United States District Court, E.D. Missouri, Eastern Division
ROBERT L. SLACK, Plaintiff,
MARK T. ESPER, Secretary of the Army, Defendant.
MEMORANDUM AND ORDER
C. COLLINS, UNITED STATES MAGISTRATE JUDGE
matter is before the Court on Plaintiff's pro se
Motion for Reconsideration (Doc. 27). Defendant opposes the
Motion (Doc. 28). The parties have consented to the
jurisdiction of the undersigned United States Magistrate
Judge pursuant to 28 U.S.C. 636(c)(1) (Doc. 22). For the
following reasons, Plaintiff's pro se Motion for
Reconsideration (Doc. 27) will be DENIED.
October 10, 2017, pro se Plaintiff Robert L. Slack
(“Plaintiff”) filed this action pursuant to the
Age Discrimination in Employment Act (“ADEA”), 29
U.S.C. § 621, et seq., for age discrimination
and reprisal (Doc. 1). On or about May 21, 2013, Plaintiff, a
former Towboat Operator with the United States Army Corps of
Engineers' (the “Agency”) Rock Island
District, was not selected for the position of Towboat
Operator XH-5704-08 (the “Position”) (Doc. 1 at
3; Doc. 21-2 at 1). Plaintiff previously filed suit in this
Court against the Agency regarding his nonselection for a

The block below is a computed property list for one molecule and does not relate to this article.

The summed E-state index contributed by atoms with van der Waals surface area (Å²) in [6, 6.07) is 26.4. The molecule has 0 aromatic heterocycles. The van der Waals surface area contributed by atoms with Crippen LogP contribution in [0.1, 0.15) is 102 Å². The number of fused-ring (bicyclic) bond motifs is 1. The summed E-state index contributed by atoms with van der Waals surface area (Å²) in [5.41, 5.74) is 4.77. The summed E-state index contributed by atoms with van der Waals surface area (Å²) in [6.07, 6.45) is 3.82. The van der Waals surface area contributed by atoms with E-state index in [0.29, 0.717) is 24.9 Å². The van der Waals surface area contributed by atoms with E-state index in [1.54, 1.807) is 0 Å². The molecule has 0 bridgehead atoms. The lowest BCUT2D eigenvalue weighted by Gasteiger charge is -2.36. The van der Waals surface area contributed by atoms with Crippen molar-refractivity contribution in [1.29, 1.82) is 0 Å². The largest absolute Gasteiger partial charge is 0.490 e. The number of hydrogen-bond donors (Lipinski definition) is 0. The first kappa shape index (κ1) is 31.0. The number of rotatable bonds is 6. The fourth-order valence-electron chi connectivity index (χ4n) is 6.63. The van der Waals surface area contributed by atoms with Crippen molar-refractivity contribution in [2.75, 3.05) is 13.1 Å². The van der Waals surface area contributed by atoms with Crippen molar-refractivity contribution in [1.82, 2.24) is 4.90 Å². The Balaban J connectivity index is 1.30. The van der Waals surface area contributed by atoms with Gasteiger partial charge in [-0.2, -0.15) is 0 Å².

March 2010 Towboat Operator Position with the Agency. On June
7, 2017, the Honorable Jean C. Hamilton entered judgment in
favor of the Agency. Plaintiff's appeal of the
Court's decision to the Eighth Circuit Court of Appeals
was dismissed on March 13, 2018. See Robert Slack v.
Robert M. Speer, No. 4:15-cv-01853-JCH, 2017 WL 2462496
(E.D. Mo., June 7, 2017). On October 2, 2018, the undersigned
granted Defendant's Motion to Dismiss or, Alternatively,
for Summary Judgment and dismissed the current action with
prejudice (Doc. 25)
November 2, 2018, Plaintiff filed an undated letter that the
Court construed as a Motion for Reconsideration of the
Court's October 2, 2018 Order dismissing this case (Doc.
27). In his letter, Plaintiff indicates that there were a
“large number of internal documents that were kept from
me for a period of nearly six years despite being requested
in October, 2011” (Id. at 1). In support of
this claim, Plaintiff purports to provide the Court with his
request of these documents dated October 29, 2011 but also
directs the Court to his previously filed exhibits to his
response in opposition to Defendant's Motion to Dismiss
or, Alternatively, for Summary Judgment (Doc. 27 at 1;Doc.
27-3). As exhibits to his response, Plaintiff attached the
reference list dated October 13, 2009 indicating the
selection of David Heye for a 2009 position, also attached as
exhibit A to the current Motion, and Mr. Heye's
subsequent email declining the position (Doc. 23-1; Doc.
27-1). Plaintiff also indicates that he has provided the
“perjured testimony of management official Robert M.
Schoen” for the Court's review and attaches Mr.
Shoen's January 27, 2011 declaration regarding
Plaintiff's nonselection for the March 2010 position
(Doc. 27-2). Of note, Plaintiff repeatedly refers to Judge
Hamilton (See Doc. 27). Finally, Plaintiff asserts
that he was not made aware of Defendant's reply in
support of the Motion to Dismiss or, Alternatively, for
Summary Judgment and provides a copy of an email, regarding